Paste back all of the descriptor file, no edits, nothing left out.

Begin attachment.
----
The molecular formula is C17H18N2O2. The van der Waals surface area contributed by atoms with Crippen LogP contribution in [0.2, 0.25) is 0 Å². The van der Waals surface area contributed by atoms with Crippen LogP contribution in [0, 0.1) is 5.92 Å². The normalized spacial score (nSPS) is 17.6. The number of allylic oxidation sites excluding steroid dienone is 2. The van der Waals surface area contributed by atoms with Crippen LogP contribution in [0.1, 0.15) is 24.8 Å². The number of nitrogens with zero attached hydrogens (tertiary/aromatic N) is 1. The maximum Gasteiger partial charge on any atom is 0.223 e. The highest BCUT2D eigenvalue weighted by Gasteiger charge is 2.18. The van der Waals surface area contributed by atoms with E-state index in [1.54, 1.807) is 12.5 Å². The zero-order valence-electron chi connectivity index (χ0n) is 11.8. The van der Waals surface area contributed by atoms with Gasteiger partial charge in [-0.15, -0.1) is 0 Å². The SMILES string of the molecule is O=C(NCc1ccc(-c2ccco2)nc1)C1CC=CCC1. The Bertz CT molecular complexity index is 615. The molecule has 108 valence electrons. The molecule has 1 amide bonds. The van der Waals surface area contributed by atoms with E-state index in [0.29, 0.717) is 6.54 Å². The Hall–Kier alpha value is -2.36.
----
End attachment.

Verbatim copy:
The molecular formula is C17H18N2O2. The van der Waals surface area contributed by atoms with Crippen LogP contribution in [0.2, 0.25) is 0 Å². The van der Waals surface area contributed by atoms with Crippen LogP contribution in [0, 0.1) is 5.92 Å². The normalized spacial score (nSPS) is 17.6. The number of allylic oxidation sites excluding steroid dienone is 2. The van der Waals surface area contributed by atoms with Crippen LogP contribution in [0.1, 0.15) is 24.8 Å². The number of nitrogens with zero attached hydrogens (tertiary/aromatic N) is 1. The maximum Gasteiger partial charge on any atom is 0.223 e. The highest BCUT2D eigenvalue weighted by Gasteiger charge is 2.18. The van der Waals surface area contributed by atoms with E-state index in [1.54, 1.807) is 12.5 Å². The zero-order valence-electron chi connectivity index (χ0n) is 11.8. The van der Waals surface area contributed by atoms with Gasteiger partial charge in [-0.15, -0.1) is 0 Å². The SMILES string of the molecule is O=C(NCc1ccc(-c2ccco2)nc1)C1CC=CCC1. The Bertz CT molecular complexity index is 615. The molecule has 108 valence electrons. The molecule has 1 amide bonds. The van der Waals surface area contributed by atoms with E-state index in [0.29, 0.717) is 6.54 Å². The Hall–Kier alpha value is -2.36.